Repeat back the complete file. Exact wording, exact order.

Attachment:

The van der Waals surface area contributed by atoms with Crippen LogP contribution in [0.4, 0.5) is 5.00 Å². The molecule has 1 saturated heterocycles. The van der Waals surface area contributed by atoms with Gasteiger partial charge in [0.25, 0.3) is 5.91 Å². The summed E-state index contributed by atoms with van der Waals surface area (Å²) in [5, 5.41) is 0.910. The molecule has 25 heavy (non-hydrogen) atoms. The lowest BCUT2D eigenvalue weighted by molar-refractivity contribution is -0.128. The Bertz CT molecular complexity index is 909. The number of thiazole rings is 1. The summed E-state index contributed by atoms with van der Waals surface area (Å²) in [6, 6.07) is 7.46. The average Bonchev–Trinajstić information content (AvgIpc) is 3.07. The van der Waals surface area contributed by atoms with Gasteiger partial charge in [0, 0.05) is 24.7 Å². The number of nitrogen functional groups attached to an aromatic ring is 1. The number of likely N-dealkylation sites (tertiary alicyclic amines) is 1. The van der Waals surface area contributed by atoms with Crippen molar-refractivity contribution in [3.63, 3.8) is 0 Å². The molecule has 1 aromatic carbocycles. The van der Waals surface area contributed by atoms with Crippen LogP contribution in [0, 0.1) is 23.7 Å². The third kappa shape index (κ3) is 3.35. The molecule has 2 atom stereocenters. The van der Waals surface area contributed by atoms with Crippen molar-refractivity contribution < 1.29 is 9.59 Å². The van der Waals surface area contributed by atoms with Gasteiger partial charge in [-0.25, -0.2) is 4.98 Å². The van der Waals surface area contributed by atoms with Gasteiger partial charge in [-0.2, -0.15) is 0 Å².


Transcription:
The van der Waals surface area contributed by atoms with Crippen LogP contribution in [0.4, 0.5) is 5.00 Å². The molecule has 1 saturated heterocycles. The van der Waals surface area contributed by atoms with Gasteiger partial charge in [0.25, 0.3) is 5.91 Å². The summed E-state index contributed by atoms with van der Waals surface area (Å²) in [5, 5.41) is 0.910. The molecule has 25 heavy (non-hydrogen) atoms. The lowest BCUT2D eigenvalue weighted by molar-refractivity contribution is -0.128. The Bertz CT molecular complexity index is 909. The number of thiazole rings is 1. The summed E-state index contributed by atoms with van der Waals surface area (Å²) in [6, 6.07) is 7.46. The average Bonchev–Trinajstić information content (AvgIpc) is 3.07. The van der Waals surface area contributed by atoms with Gasteiger partial charge in [0, 0.05) is 24.7 Å². The number of nitrogen functional groups attached to an aromatic ring is 1. The number of likely N-dealkylation sites (tertiary alicyclic amines) is 1. The van der Waals surface area contributed by atoms with Crippen molar-refractivity contribution in [3.63, 3.8) is 0 Å². The molecule has 1 aromatic carbocycles. The van der Waals surface area contributed by atoms with Crippen LogP contribution in [0, 0.1) is 23.7 Å². The third kappa shape index (κ3) is 3.35. The molecule has 2 atom stereocenters. The van der Waals surface area contributed by atoms with Crippen molar-refractivity contribution < 1.29 is 9.59 Å². The van der Waals surface area contributed by atoms with Gasteiger partial charge in [-0.25, -0.2) is 4.98 Å². The van der Waals surface area contributed by atoms with Gasteiger partial charge in [-0.2, -0.15) is 0 Å².